Sunday, July 30, 2000

Appalachian council has its plate full of arts




By Jackie Demaline
The Cincinnati Enquirer

        The Urban Appalachian Council has a packed calendar for 2000-2001, including a first-ever collaboration with Aronoff Center for the Arts next spring.

        Pauletta Hansel oversees the extensive programming as part of her work as UAC associate director.

        The summer youth theater and video project with young people from Lower Price Hill and South Fairmount is winding down.

        Funded by Ohio Arts Council's Youth Reach Ohio and the Community Arts Fund, the kids will premiere their play, Da Message, on Aug. 9 at Oyler Elementary School.

        The video project will continue in the fall. Kids will work with artists Meg Hanrahan and Laura Marsan to make a video about their lives and communities.

        Ongoing neighborhood programming will include an Appalachian film series, a dance residency with Cheryl Wallace in Lower Price Hill, the winter showcase Ringing in an Appalachian New Year.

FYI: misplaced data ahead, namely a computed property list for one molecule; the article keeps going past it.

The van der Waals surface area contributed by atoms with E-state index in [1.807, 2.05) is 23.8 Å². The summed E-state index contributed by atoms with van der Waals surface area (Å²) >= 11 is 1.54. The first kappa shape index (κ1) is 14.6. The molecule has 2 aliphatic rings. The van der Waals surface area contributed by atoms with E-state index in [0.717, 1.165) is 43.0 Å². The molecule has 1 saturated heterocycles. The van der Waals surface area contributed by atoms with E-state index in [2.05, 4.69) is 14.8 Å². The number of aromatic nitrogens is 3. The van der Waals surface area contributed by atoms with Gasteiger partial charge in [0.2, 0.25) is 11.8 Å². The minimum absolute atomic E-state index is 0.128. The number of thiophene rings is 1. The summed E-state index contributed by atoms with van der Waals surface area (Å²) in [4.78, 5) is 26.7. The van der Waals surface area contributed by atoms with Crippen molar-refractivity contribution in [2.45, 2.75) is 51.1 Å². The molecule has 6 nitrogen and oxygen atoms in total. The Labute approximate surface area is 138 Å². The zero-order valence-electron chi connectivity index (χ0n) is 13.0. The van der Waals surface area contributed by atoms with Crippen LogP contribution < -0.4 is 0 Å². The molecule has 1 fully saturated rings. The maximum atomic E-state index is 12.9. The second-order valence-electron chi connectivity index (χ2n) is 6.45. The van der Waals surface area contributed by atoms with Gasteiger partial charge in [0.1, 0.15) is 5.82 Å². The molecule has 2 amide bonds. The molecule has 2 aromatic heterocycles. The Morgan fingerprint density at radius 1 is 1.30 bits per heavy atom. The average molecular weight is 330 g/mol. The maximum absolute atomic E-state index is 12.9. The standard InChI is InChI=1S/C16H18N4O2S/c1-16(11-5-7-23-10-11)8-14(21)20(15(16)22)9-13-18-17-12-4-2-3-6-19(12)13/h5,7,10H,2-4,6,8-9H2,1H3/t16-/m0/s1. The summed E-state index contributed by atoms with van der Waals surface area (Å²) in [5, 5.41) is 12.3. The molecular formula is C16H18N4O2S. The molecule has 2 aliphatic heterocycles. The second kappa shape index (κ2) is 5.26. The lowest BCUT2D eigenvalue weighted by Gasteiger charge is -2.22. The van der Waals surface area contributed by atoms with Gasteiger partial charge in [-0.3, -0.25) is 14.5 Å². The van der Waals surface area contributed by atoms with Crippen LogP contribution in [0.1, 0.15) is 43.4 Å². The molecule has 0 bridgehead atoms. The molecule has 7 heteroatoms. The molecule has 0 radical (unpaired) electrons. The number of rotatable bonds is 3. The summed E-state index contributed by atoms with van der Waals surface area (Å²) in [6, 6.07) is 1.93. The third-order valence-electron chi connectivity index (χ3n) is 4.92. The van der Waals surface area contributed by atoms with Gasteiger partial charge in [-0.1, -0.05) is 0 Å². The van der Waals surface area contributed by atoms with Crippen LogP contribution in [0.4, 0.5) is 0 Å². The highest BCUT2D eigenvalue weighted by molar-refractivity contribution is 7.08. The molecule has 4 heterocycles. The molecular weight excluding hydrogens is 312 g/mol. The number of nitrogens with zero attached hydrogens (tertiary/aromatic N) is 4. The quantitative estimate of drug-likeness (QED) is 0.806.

Ms. Hansel, now in grants-writing and administration mode, credits her two assistants, Brenda Saylor and Mike Hinson. “I have two strong people coordinating the work. And they're both poets,” she laughs.

        There will be a burst of activity in the spring, including the first collaboration among the council, the Aronoff Center and Appalshop.

        An Appalachian celebration the weekend of April 21-22 so far includes the Aronoff's presentation of the touring show Promise of a Love Song,surrounded by a concert, films (plus the premiere of the local youngsters' video project) and maybe visual arts.

        “The level of activity is pretty typical,” says Ms. Hansel, but with the April showcase “we're hoping for a higher level of visibility and a new audience.”

        The challenge, she says, is “keeping our goals truly balanced, reaching for a wider audience but not at the expense of our neighborhood audience, which has been growing.”

       



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